Civil Procedure II

Trial


A trial is the formal examination of legal and/or factual issues in a case.

The standard of proof in a civil action is a preponderance of the evidence.

Preponderance of the Evidence

Preponderance of the evidence means more likely than not—more than 50%.

Many jurisdictions require clear and convincing evidence for fraud, a higher standard.

Criminal trial require proof beyond a reasonable doubt—something like 99%.

Matter of Law

A matter of law is a legal determination to be made by the judge; not involving determining facts.

The party with the burden of proof can draw all reasonable inferences. However, if evidence points equally to two conclusions, the inference can not be drawn and the party with the burden of proof loses. If undisputed evidence of essential fact points equally to the defendant being liable and being not liable, then the plaintiff loses. Reid.

A jury cannot split damage awards. If the harm is a million dollars, the jury must award either $1 million or nothing, not some partial amount. (Some states reduce damages for contributory negligence, but not for the jury's uncertainty.)

Bench Trial

A bench trial is when the court finds facts instead of a jury. It is detailed in Rule 52.

Fact findings by a judge will not be set aside on appeal "unless clearly erroneous, and the reviewing court must give due regard to the trial court's opportunity to judge the witnesses' credibility." Rule 52(a)(6).

  • Law is reviewed de novo by the appellate court.
  • Findings of fact are given deference by the appellate court and will only be overturned if the reviewing court is left with "the definite and firm conviction that a mistake has been committed."

A court can modify an order within 28 days. Rule 52(b).

Burden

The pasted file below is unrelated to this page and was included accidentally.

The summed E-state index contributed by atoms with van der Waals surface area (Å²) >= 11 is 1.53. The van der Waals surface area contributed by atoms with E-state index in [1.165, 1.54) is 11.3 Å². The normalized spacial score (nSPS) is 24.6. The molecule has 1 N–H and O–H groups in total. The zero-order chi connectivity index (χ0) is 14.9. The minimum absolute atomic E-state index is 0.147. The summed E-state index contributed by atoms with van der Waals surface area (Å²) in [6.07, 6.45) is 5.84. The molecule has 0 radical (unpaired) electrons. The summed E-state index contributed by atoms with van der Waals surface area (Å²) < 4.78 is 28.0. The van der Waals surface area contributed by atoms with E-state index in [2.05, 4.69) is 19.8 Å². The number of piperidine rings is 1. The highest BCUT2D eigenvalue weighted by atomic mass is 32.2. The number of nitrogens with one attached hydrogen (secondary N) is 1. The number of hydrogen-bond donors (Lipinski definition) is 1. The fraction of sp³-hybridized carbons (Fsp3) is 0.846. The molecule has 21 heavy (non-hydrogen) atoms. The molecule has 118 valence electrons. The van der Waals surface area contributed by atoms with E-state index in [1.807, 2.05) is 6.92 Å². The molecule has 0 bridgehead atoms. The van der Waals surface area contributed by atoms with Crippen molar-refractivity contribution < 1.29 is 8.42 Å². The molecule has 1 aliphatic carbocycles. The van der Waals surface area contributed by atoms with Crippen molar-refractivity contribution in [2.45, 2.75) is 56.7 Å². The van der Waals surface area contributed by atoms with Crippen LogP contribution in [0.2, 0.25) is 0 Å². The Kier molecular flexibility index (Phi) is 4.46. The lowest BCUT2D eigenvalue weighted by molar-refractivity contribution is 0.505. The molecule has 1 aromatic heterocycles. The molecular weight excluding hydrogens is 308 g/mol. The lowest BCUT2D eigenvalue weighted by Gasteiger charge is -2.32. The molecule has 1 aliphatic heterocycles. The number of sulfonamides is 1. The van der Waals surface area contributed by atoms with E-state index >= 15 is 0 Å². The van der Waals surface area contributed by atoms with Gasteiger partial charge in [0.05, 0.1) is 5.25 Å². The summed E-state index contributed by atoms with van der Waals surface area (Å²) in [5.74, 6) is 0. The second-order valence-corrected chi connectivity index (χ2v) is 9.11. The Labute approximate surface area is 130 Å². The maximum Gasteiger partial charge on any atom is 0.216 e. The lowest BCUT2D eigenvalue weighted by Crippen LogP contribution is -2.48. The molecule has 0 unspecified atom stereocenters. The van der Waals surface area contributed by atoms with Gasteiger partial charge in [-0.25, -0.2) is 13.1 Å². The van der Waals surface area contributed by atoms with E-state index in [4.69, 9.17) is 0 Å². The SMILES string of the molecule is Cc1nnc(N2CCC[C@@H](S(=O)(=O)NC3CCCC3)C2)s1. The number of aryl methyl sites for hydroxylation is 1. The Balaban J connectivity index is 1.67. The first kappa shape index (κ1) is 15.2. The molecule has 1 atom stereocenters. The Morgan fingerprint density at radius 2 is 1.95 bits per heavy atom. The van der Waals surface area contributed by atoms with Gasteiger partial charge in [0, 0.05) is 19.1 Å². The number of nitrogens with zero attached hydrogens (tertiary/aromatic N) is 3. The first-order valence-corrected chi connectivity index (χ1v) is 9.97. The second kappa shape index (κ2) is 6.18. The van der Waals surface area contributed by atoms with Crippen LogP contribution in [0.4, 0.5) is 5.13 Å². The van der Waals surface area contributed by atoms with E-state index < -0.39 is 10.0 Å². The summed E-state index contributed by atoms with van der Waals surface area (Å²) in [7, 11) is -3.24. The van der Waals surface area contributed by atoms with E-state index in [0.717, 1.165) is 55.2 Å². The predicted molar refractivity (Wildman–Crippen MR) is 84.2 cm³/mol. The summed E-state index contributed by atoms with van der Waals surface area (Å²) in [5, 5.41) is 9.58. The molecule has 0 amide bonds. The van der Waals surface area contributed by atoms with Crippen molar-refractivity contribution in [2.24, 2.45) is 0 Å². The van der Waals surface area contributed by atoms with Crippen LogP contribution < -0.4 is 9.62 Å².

Burden of Production

A burden of production means one must present evidence that a rational finder of fact could rely upon.

This is not the same as proving the fact at trial, as required by the burden of proof.

Burden of Proof

A burden of proof means one must satisfy the standard to be applied by the fact finder. In a civil trial, this is a preponderance of the evidence. If the standard is not met, the party without the burden of proof prevails on the issue.

Five procedural devices are used to limit the jury:

  1. Law of evidence
  2. Judgment as a Matter of Law

    Judgment as a matter of law, formerly known as a directed verdict, is a judgment entered during a jury trial upon finding that a reasonable jury would not have a legally sufficient evidentiary basis to find otherwise.

    In considering a motion for judgment as a matter of law, the judge must view all evidence in the light most favorable to the party opposing the motion. The judge cannot weigh the evidence or make credibility determinations between witnesses.

    A "mere scintilla of evidence" by the party with the burden of proof is not sufficient to survive motion for judgment as a matter of law.

    (The standard for judgment as a matter of law is almost the same as that of summary judgment.)

    A judgment as a matter of law motion must be filed after the opposing party has been fully heard, but before the case is submitted to the jury.

    Rule 50(a).

  3. Renewed Judgment as a Matter of Law

    A renewed judgment as a matter of law, formerly known as a judgment notwithstanding the verdict, is a judgment as a matter of law that is renewed after a case has been submitted to a jury and a judgment has been entered.

    A motion for a renewed judgment as a matter of law must be filed within 28 days after the judgment is entered and can only be filed if the party previously filed a motion for judgment as a matter of law.

    Rule 50(b).

  4. New Trial

    A judge may grant a new trial for any reason for which a new trial has been granted beforehand.

    The most common grounds for a new trial are for procedural flaws and substantive flaws.

    Procedural Flaws

    Procedural flaws are flaws in the procedure of a trial.

    If a procedural flaw affects the result of the trial, the only way to correct it is to grant a new trial.

    Examples
    • Newly discovered evidence